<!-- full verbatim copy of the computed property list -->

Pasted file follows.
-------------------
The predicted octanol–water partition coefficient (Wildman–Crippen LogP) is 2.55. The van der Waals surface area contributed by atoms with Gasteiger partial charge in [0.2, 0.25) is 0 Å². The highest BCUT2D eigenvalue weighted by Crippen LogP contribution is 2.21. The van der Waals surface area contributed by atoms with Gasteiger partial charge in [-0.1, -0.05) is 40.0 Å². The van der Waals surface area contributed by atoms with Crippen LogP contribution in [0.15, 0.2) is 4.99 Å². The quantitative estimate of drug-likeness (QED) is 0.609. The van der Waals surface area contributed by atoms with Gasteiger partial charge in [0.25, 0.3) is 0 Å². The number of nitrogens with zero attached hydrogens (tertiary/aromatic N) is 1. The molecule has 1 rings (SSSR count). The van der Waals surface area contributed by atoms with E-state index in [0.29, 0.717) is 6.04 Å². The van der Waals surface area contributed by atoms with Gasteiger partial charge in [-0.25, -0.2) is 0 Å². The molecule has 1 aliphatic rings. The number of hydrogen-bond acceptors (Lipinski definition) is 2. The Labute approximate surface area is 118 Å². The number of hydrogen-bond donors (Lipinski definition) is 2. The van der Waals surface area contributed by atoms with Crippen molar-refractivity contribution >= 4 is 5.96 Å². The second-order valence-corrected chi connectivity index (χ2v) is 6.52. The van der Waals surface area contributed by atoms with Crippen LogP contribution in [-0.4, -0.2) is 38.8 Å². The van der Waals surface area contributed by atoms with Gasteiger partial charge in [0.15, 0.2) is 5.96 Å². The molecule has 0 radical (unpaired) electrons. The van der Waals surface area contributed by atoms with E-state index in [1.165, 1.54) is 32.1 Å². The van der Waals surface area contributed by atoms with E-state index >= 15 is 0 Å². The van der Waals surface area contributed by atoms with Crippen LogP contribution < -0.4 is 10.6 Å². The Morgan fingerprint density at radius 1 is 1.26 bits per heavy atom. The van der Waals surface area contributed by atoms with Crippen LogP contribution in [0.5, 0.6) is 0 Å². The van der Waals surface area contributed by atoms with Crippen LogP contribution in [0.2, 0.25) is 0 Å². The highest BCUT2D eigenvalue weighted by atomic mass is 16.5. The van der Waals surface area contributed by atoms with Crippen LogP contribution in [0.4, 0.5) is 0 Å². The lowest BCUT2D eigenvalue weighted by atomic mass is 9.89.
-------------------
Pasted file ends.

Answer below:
The predicted octanol–water partition coefficient (Wildman–Crippen LogP) is 2.55. The van der Waals surface area contributed by atoms with Gasteiger partial charge in [0.2, 0.25) is 0 Å². The highest BCUT2D eigenvalue weighted by Crippen LogP contribution is 2.21. The van der Waals surface area contributed by atoms with Gasteiger partial charge in [-0.1, -0.05) is 40.0 Å². The van der Waals surface area contributed by atoms with Crippen LogP contribution in [0.15, 0.2) is 4.99 Å². The quantitative estimate of drug-likeness (QED) is 0.609. The van der Waals surface area contributed by atoms with Gasteiger partial charge in [0.25, 0.3) is 0 Å². The number of nitrogens with zero attached hydrogens (tertiary/aromatic N) is 1. The molecule has 1 rings (SSSR count). The van der Waals surface area contributed by atoms with E-state index in [0.29, 0.717) is 6.04 Å². The van der Waals surface area contributed by atoms with Gasteiger partial charge in [-0.25, -0.2) is 0 Å². The molecule has 1 aliphatic rings. The number of hydrogen-bond acceptors (Lipinski definition) is 2. The Labute approximate surface area is 118 Å². The number of hydrogen-bond donors (Lipinski definition) is 2. The van der Waals surface area contributed by atoms with Crippen molar-refractivity contribution >= 4 is 5.96 Å². The second-order valence-corrected chi connectivity index (χ2v) is 6.52. The van der Waals surface area contributed by atoms with Crippen LogP contribution in [-0.4, -0.2) is 38.8 Å². The van der Waals surface area contributed by atoms with Gasteiger partial charge in [0.15, 0.2) is 5.96 Å². The molecule has 0 radical (unpaired) electrons. The van der Waals surface area contributed by atoms with E-state index in [1.165, 1.54) is 32.1 Å². The van der Waals surface area contributed by atoms with E-state index >= 15 is 0 Å². The van der Waals surface area contributed by atoms with Crippen LogP contribution < -0.4 is 10.6 Å². The Morgan fingerprint density at radius 1 is 1.26 bits per heavy atom. The van der Waals surface area contributed by atoms with Crippen LogP contribution in [0.5, 0.6) is 0 Å². The van der Waals surface area contributed by atoms with Crippen LogP contribution in [0.2, 0.25) is 0 Å². The highest BCUT2D eigenvalue weighted by atomic mass is 16.5. The van der Waals surface area contributed by atoms with Crippen LogP contribution in [0.4, 0.5) is 0 Å². The lowest BCUT2D eigenvalue weighted by atomic mass is 9.89.